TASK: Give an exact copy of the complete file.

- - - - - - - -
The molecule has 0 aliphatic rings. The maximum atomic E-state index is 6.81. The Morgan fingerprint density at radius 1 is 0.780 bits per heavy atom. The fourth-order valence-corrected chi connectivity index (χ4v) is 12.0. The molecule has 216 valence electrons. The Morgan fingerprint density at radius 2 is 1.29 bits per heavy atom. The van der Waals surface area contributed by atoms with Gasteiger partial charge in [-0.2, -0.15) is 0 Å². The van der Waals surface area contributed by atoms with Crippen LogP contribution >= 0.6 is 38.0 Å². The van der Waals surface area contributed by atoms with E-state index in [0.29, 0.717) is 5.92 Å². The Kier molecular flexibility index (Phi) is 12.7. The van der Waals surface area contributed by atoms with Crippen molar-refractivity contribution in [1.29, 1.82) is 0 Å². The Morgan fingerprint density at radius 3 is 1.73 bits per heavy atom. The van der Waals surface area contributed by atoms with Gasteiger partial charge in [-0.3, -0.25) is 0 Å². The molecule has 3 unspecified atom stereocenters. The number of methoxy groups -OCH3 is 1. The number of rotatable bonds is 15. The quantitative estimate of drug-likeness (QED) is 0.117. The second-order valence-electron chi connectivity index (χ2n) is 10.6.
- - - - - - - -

The molecule has 0 aliphatic rings. The maximum atomic E-state index is 6.81. The Morgan fingerprint density at radius 1 is 0.780 bits per heavy atom. The fourth-order valence-corrected chi connectivity index (χ4v) is 12.0. The molecule has 216 valence electrons. The Morgan fingerprint density at radius 2 is 1.29 bits per heavy atom. The van der Waals surface area contributed by atoms with Gasteiger partial charge in [-0.2, -0.15) is 0 Å². The van der Waals surface area contributed by atoms with Crippen LogP contribution >= 0.6 is 38.0 Å². The van der Waals surface area contributed by atoms with E-state index in [0.29, 0.717) is 5.92 Å². The Kier molecular flexibility index (Phi) is 12.7. The van der Waals surface area contributed by atoms with Crippen molar-refractivity contribution in [1.29, 1.82) is 0 Å². The Morgan fingerprint density at radius 3 is 1.73 bits per heavy atom. The van der Waals surface area contributed by atoms with Gasteiger partial charge in [-0.3, -0.25) is 0 Å². The molecule has 3 unspecified atom stereocenters. The number of methoxy groups -OCH3 is 1. The number of rotatable bonds is 15. The quantitative estimate of drug-likeness (QED) is 0.117. The second-order valence-electron chi connectivity index (χ2n) is 10.6.